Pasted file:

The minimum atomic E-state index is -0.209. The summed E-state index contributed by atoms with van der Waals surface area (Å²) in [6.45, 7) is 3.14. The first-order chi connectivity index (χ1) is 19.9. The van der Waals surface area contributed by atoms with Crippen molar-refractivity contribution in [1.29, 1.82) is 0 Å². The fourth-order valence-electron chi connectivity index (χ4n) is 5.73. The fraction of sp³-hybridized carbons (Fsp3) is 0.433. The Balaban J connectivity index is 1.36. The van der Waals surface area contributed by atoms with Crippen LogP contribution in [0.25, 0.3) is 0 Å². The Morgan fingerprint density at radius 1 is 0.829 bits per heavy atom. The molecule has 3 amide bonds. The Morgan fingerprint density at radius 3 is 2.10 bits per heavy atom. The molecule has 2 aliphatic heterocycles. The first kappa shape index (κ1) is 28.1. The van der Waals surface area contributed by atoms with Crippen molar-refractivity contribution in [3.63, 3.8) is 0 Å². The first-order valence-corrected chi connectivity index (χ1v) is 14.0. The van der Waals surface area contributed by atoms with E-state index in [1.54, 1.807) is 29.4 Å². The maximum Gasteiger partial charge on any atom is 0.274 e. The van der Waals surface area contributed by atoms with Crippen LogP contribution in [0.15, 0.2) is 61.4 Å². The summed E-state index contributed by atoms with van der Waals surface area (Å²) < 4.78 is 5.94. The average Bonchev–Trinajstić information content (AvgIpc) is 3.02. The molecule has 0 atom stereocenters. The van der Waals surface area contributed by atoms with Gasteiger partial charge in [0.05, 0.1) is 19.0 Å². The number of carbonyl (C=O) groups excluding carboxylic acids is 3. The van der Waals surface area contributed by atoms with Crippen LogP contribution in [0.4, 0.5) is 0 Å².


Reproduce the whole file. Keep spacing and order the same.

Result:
The minimum atomic E-state index is -0.209. The summed E-state index contributed by atoms with van der Waals surface area (Å²) in [6.45, 7) is 3.14. The first-order chi connectivity index (χ1) is 19.9. The van der Waals surface area contributed by atoms with Crippen molar-refractivity contribution in [1.29, 1.82) is 0 Å². The fourth-order valence-electron chi connectivity index (χ4n) is 5.73. The fraction of sp³-hybridized carbons (Fsp3) is 0.433. The Balaban J connectivity index is 1.36. The van der Waals surface area contributed by atoms with Crippen LogP contribution in [0.25, 0.3) is 0 Å². The Morgan fingerprint density at radius 1 is 0.829 bits per heavy atom. The molecule has 3 amide bonds. The Morgan fingerprint density at radius 3 is 2.10 bits per heavy atom. The molecule has 2 aliphatic heterocycles. The first kappa shape index (κ1) is 28.1. The van der Waals surface area contributed by atoms with Crippen molar-refractivity contribution in [3.63, 3.8) is 0 Å². The first-order valence-corrected chi connectivity index (χ1v) is 14.0. The van der Waals surface area contributed by atoms with E-state index in [1.54, 1.807) is 29.4 Å². The maximum Gasteiger partial charge on any atom is 0.274 e. The van der Waals surface area contributed by atoms with Crippen LogP contribution in [0.15, 0.2) is 61.4 Å². The summed E-state index contributed by atoms with van der Waals surface area (Å²) < 4.78 is 5.94. The average Bonchev–Trinajstić information content (AvgIpc) is 3.02. The molecule has 0 atom stereocenters. The van der Waals surface area contributed by atoms with Gasteiger partial charge in [0.05, 0.1) is 19.0 Å². The number of carbonyl (C=O) groups excluding carboxylic acids is 3. The van der Waals surface area contributed by atoms with Crippen LogP contribution in [0.4, 0.5) is 0 Å².